Corporate sustainability is defined as the ability of
a firm to meet the needs and demands of stakeholders without compromising the
ability to meet the needs of the future stakeholders (Dyllick & Hockerts,
2002). Firms are supposed to emphasize the need to meet stakeholders demand as
well as balancing the social, economic and environmental dimensions of their
performance (Brundtland, 1987). If this theory is adhered to by all firms, it
will promote the use of REs and play important role in environmental protection
and climate change mitigation as they aim to achieve future sustainability.
Green economics is defined “as the one that results in improved human well being and social
equity while at the same time significantly reducing environmental risks and
ecological scarcities” (UNEP, 2010). According to Richard Schmalensee
(2012), green growth needs more than firms’ voluntary policies to be successful
in all industries. There is need to balance between voluntary policies and
regulatory mechanisms for industries to embrace green economy.
role, Renewable Energy and climate change theory
Gender has played key role in renewable energy use and
address to climate change crisis. The effects of environmental deterioration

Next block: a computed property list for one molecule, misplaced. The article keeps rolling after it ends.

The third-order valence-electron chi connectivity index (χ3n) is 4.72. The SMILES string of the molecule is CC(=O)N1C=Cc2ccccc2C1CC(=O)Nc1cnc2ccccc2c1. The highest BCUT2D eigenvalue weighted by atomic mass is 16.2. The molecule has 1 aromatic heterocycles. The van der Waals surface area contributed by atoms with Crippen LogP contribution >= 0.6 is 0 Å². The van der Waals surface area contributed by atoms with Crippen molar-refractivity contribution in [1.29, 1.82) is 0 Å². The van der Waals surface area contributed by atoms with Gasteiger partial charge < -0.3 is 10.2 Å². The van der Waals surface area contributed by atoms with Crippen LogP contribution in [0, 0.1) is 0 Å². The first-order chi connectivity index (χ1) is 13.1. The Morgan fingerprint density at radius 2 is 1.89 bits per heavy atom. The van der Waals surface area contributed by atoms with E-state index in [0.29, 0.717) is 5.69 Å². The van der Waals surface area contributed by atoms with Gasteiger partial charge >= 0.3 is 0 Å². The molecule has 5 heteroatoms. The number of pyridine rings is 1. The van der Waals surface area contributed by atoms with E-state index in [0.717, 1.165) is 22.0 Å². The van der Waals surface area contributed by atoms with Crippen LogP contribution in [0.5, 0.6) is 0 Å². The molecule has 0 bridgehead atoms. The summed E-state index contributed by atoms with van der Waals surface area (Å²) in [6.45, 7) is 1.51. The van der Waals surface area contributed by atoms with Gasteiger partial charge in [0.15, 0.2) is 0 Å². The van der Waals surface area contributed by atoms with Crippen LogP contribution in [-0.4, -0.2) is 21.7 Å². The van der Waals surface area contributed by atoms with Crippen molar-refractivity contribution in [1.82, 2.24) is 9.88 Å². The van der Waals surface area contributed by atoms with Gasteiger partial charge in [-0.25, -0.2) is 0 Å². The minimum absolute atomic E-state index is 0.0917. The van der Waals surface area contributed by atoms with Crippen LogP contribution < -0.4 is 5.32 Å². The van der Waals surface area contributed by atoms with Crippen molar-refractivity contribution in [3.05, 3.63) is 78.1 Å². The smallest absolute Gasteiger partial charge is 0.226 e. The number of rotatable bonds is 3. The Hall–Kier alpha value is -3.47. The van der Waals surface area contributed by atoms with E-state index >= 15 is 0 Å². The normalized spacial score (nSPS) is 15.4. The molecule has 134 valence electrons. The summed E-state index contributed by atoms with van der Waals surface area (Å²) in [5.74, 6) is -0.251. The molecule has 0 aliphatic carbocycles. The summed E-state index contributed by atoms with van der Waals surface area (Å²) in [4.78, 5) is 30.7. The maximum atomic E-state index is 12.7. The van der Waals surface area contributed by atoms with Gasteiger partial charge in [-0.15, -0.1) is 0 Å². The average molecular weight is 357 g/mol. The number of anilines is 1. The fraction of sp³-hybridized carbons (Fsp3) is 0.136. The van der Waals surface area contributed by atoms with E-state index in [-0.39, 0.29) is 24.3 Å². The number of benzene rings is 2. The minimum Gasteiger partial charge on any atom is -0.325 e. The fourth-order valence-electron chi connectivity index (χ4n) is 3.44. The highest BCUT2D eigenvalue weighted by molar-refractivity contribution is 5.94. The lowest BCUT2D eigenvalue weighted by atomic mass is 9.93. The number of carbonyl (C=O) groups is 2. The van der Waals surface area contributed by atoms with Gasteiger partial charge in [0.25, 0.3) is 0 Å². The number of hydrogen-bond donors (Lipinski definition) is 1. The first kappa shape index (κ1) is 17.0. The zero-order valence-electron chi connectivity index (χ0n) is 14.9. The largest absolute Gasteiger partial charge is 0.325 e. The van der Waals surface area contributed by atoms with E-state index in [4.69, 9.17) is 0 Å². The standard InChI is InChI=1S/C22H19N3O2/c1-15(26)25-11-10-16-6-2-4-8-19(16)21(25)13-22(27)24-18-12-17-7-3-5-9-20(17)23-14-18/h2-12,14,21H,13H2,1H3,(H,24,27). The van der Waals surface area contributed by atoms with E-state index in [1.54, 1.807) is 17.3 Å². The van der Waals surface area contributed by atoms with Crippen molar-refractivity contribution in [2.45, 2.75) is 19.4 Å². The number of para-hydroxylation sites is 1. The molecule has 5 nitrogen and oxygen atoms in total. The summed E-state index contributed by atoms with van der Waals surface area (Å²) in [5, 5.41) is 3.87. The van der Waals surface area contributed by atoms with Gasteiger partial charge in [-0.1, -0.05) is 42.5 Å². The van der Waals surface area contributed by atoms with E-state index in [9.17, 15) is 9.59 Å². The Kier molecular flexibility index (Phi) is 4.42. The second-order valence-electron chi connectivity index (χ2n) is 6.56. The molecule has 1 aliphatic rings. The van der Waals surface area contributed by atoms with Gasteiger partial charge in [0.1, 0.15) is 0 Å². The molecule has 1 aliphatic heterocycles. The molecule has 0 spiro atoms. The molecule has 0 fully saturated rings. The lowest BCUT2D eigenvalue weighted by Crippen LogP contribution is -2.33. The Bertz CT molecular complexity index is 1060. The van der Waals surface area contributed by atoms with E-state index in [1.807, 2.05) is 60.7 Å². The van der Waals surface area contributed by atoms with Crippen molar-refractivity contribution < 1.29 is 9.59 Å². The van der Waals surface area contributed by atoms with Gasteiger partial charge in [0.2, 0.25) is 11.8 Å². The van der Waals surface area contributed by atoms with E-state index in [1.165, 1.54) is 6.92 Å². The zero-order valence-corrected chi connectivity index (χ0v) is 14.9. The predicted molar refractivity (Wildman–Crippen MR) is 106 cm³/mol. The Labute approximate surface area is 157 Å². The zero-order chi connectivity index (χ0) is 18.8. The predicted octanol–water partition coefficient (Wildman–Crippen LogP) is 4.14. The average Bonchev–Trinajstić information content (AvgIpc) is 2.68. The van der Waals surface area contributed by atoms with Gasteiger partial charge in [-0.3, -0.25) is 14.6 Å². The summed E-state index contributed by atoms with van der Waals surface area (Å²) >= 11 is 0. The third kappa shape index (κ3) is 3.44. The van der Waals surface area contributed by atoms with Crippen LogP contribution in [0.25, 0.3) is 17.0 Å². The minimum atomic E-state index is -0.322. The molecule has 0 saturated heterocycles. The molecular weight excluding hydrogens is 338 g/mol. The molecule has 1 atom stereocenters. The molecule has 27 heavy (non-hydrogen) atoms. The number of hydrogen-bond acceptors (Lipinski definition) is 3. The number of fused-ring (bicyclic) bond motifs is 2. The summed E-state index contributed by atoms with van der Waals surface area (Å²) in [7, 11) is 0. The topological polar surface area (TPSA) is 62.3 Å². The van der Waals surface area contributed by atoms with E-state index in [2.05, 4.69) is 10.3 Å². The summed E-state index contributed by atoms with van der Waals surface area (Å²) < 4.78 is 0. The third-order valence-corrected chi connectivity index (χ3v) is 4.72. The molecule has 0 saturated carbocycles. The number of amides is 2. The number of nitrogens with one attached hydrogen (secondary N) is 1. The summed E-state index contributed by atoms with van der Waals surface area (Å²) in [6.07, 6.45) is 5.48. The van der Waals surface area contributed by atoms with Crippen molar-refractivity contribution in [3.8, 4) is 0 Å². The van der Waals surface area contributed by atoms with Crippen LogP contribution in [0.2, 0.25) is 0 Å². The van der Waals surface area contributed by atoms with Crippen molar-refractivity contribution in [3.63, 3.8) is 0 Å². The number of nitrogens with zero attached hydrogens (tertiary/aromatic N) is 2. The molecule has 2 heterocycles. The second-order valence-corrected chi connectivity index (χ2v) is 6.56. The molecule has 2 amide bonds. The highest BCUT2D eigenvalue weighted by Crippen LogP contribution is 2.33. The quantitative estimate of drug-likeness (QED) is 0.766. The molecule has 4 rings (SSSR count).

will affect both gender but women are likely to suffer a lot with regard to
their responsibilities (Wamukonya & Skutsch, 2001).
Culture traditional practices has for the past regarded women as agents of
child upbringing thus confining them to activities of taking care of the family
such as collecting firewood and fetching water for the family. In some places,
girls can’t access education due to duties assigned to them. This has led to
organizations coming up with foundations to promote the role of women in
sustainable development thus promoting the use of renewable energy as they aim
to achieve MDGs and SDGs. Some theories argue that climate change impacts will
affect everyone though they claim Africa as the most vulnerable and severely affected
due to high poverty levels and over reliance on biomass as the main source of
energy (Wamukonya & Rukato, 2001). This has led to African countries and
the entire world turn to renewable energy deployment mainly solar energy that
is readily available globally.
More emphasize is now
being directed on how to integrate solar PV in urban centres that remain to be
major consumers of electricity generated among all the nations. Multi-level
perspective theory has of late been used to explore the complexity of using
government policies to achieve renewable energy deployment goals. This theory
has led to rise of China as the giant when it comes to renewables mainly solar.
Germany has followed suit by using government policies that has increased wind
and solar capacity generation in the total energy generation capacity (Yuan et
al, 2012). Critical review of all these theories shows that renewable energy
use and deployment has been heavily related to these theories and if all
stakeholders are to follow them bit by bit, a lot can be achieved through
renewable energy despite many questioning renewable energy capability to
industrialize the developing countries.